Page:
Tut had been affixed to his coffin by resins used in the embalming process.
Carter and his colleagues dismembered much of the mummy while removing the body from its sarcophagus. The damage they did is in some cases difficult to distinguish from the damage dating back to the king's lifetime or the embalming process.
During an x-ray of the mummy in 1968, scientists found bone fragments in Tut's skull, prompting a sensational theory that the boy king had been bludgeoned to death by his political enemies during a particularly volatile time in Egyptian history.
(See a National Geographic magazine feature on King Tut's life and death.)
The latest scan, however, showed no skull fractures. It did show that the two bone fragments in Tut's cranial cavity exactly matched some missing pieces from the pharaoh's first vertebra, near the skull.
Because the fragments were loose and not covered with solidified embalming material, the damage must have occurred after the pharaoh's remains were prepared for burial, scientists concluded.
Selim believes the bone fragments may have been dislodged when Carter's team tried to remove Tut's gold mask, which was tightly glued to the body.
"The damage probably occurred because of the bad handling of the mummy," Selim said.
"If these pieces of bone [were dislodged] before death, we would assume they would be stuck to the resin inside the skull, not just loose there."
The scientists set up a mobile, noninvasive CT scanner in Luxor to perform a full-body scan on the king's remains, obtaining about 1,900 digital cross-sectional images.
Selim says Tut's remains are "in a terrible shape," with most of the bones having been broken after the mummy was discovered.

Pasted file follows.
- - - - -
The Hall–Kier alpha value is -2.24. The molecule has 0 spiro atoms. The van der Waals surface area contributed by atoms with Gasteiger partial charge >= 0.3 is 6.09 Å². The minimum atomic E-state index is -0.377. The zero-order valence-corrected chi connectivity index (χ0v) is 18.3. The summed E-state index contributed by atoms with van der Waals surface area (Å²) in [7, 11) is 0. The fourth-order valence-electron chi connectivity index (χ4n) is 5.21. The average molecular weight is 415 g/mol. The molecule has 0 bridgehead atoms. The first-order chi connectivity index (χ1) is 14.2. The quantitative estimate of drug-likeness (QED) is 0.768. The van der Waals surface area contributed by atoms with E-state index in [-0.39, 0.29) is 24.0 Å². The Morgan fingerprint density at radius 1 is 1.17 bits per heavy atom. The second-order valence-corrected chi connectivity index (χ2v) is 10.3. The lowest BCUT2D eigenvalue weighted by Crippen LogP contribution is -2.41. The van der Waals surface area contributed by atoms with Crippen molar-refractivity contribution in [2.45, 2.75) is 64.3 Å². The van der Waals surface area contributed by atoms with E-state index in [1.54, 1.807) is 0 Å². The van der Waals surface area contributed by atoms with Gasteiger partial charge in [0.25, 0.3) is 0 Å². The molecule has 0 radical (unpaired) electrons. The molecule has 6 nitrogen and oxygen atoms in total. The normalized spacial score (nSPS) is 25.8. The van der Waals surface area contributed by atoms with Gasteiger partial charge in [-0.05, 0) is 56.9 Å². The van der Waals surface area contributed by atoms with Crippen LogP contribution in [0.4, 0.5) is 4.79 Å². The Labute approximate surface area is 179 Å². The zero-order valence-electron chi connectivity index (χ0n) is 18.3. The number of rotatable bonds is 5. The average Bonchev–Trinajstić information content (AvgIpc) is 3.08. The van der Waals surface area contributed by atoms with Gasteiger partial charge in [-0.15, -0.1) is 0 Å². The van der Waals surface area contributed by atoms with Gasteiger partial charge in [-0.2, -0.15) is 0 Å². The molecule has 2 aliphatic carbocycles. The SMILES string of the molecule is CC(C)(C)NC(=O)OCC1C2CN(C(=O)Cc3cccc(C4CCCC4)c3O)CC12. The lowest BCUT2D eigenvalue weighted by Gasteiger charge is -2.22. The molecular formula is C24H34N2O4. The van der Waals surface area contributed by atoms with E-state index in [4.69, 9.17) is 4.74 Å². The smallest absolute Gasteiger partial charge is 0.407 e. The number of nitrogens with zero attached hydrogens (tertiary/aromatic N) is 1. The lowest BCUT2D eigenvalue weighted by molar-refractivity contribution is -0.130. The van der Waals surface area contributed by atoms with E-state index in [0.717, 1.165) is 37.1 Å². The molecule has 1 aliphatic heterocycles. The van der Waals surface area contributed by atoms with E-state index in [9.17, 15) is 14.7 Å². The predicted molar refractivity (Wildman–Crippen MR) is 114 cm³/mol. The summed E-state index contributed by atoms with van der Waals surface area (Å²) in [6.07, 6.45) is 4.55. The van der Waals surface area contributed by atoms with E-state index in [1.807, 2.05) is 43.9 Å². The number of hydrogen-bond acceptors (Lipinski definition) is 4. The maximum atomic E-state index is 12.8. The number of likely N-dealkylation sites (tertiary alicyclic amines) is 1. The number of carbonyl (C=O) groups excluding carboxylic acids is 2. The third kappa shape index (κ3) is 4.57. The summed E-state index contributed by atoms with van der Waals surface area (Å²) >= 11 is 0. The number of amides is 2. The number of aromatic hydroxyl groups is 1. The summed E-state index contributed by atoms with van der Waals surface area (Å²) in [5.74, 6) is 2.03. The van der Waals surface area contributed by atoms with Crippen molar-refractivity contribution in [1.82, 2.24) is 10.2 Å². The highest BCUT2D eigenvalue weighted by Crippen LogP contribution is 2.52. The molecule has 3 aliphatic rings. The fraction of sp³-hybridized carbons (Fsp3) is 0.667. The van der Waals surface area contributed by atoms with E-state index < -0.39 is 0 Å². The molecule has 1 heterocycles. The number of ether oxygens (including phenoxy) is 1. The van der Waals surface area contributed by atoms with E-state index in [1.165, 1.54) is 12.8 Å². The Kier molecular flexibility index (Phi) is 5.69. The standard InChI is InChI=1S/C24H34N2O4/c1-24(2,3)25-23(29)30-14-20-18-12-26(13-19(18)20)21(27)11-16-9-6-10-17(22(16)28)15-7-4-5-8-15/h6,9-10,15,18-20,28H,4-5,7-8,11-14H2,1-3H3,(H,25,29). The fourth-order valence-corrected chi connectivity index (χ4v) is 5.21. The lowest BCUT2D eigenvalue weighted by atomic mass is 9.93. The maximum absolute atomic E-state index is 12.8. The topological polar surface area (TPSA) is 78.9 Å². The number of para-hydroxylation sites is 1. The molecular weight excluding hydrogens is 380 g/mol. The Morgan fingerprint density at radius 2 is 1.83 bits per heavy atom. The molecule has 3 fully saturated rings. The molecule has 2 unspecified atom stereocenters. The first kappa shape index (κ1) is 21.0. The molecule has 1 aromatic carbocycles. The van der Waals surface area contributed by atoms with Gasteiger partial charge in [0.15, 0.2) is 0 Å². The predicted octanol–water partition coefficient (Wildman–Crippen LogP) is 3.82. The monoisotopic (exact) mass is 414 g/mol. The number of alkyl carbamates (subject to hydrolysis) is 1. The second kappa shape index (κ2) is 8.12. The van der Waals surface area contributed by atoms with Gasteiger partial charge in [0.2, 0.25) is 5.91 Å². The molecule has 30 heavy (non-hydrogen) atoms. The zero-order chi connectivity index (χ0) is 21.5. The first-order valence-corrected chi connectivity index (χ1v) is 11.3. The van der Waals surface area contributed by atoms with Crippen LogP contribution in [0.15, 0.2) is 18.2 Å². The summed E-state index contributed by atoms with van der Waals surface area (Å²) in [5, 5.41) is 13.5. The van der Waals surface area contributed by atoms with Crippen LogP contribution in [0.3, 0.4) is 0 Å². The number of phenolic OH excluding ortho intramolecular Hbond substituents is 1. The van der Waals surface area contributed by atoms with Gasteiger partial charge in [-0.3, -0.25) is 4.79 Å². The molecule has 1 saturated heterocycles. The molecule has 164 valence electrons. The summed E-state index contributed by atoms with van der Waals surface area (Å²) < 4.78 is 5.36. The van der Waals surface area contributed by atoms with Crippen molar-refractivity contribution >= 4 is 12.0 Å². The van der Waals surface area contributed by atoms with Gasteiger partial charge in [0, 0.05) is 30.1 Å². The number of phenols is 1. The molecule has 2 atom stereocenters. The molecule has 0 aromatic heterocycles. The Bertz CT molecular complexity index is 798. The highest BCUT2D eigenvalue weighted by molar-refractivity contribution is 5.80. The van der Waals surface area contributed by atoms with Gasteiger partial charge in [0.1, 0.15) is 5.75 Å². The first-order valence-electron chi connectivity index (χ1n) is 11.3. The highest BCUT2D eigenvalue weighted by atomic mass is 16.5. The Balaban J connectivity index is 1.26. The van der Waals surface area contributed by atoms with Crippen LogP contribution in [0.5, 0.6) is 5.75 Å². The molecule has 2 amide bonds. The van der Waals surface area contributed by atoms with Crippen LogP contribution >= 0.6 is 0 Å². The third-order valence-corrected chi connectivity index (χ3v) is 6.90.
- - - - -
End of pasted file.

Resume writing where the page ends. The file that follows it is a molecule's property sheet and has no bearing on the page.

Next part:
The scientists have focused on a fracture in Tut's left thigh bone as the most likely cause of death.
The CT scan showed a thin coating of embalming resin around the leg break, suggesting that Tut broke his leg just before he died and that his death may have resulted from an infection or other complications.
"The resin flowed through the wound and got into direct contact with the fracture and became solidified, something we didn't see in any other area," said Selim.
"We could not find any signs of healing of the bone."
There were no antibiotics 3,000 years ago, so the probability of a severe infection resulting from such a break would be quite high, according to Selim.
"It's probably what killed him," he said.
John Benson, who is the chief of radiology at Mount Desert Island Hospital in Bar Harbor, Maine, has used similar medical imaging to determine what killed a group of French settlers who arrived on Saint Croix Island in Maine in 1604.
He agrees that the leg break likely led to Tut's death.
"But there's always going to be speculation," he said.
"There is a number of possible causes of death for which there would be no residual evidence. Tut could have had pneumonia, or he could have died from a communicable disease.
"Maybe his immune system was a little impaired because he was trying to heal the [leg] fracture, and he caught some other kind of disease that we wouldn't really be able to prove one way or the other."
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